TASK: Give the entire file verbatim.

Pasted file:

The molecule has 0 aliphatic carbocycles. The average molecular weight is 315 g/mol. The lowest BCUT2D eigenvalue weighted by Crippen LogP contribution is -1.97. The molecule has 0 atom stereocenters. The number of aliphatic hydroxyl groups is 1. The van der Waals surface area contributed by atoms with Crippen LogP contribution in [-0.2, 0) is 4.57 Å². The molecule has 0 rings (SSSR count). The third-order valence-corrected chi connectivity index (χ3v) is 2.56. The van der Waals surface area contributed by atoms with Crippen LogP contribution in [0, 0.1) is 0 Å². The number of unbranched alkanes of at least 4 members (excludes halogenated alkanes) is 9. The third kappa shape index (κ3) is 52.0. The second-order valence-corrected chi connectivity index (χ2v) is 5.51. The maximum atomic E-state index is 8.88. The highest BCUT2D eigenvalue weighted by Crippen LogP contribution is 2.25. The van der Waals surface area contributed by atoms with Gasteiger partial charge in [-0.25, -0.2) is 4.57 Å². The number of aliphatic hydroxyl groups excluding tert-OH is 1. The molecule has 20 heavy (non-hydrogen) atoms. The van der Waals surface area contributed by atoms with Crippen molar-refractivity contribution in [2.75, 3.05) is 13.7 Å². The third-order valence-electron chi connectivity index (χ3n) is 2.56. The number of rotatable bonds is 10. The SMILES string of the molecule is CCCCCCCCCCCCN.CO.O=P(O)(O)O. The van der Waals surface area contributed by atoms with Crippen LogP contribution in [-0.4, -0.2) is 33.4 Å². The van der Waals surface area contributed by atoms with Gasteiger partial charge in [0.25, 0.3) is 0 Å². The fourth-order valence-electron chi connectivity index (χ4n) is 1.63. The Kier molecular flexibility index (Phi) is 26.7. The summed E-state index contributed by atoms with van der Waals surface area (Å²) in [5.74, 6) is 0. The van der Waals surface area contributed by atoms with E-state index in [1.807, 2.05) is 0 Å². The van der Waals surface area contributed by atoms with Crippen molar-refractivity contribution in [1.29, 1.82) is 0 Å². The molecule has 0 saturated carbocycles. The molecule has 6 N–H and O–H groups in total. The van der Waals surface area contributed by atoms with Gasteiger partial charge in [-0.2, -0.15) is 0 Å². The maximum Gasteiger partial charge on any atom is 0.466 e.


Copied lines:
The molecule has 0 aliphatic carbocycles. The average molecular weight is 315 g/mol. The lowest BCUT2D eigenvalue weighted by Crippen LogP contribution is -1.97. The molecule has 0 atom stereocenters. The number of aliphatic hydroxyl groups is 1. The van der Waals surface area contributed by atoms with Crippen LogP contribution in [-0.2, 0) is 4.57 Å². The molecule has 0 rings (SSSR count). The third-order valence-corrected chi connectivity index (χ3v) is 2.56. The van der Waals surface area contributed by atoms with Crippen LogP contribution in [0, 0.1) is 0 Å². The number of unbranched alkanes of at least 4 members (excludes halogenated alkanes) is 9. The third kappa shape index (κ3) is 52.0. The second-order valence-corrected chi connectivity index (χ2v) is 5.51. The maximum atomic E-state index is 8.88. The highest BCUT2D eigenvalue weighted by Crippen LogP contribution is 2.25. The van der Waals surface area contributed by atoms with Gasteiger partial charge in [-0.25, -0.2) is 4.57 Å². The number of aliphatic hydroxyl groups excluding tert-OH is 1. The molecule has 20 heavy (non-hydrogen) atoms. The van der Waals surface area contributed by atoms with Crippen molar-refractivity contribution in [2.75, 3.05) is 13.7 Å². The third-order valence-electron chi connectivity index (χ3n) is 2.56. The number of rotatable bonds is 10. The SMILES string of the molecule is CCCCCCCCCCCCN.CO.O=P(O)(O)O. The van der Waals surface area contributed by atoms with Crippen LogP contribution in [-0.4, -0.2) is 33.4 Å². The van der Waals surface area contributed by atoms with Gasteiger partial charge in [0.25, 0.3) is 0 Å². The fourth-order valence-electron chi connectivity index (χ4n) is 1.63. The Kier molecular flexibility index (Phi) is 26.7. The summed E-state index contributed by atoms with van der Waals surface area (Å²) in [5.74, 6) is 0. The van der Waals surface area contributed by atoms with E-state index in [1.807, 2.05) is 0 Å². The van der Waals surface area contributed by atoms with Crippen molar-refractivity contribution in [1.29, 1.82) is 0 Å². The molecule has 0 saturated carbocycles. The molecule has 6 N–H and O–H groups in total. The van der Waals surface area contributed by atoms with Gasteiger partial charge in [-0.2, -0.15) is 0 Å². The maximum Gasteiger partial charge on any atom is 0.466 e.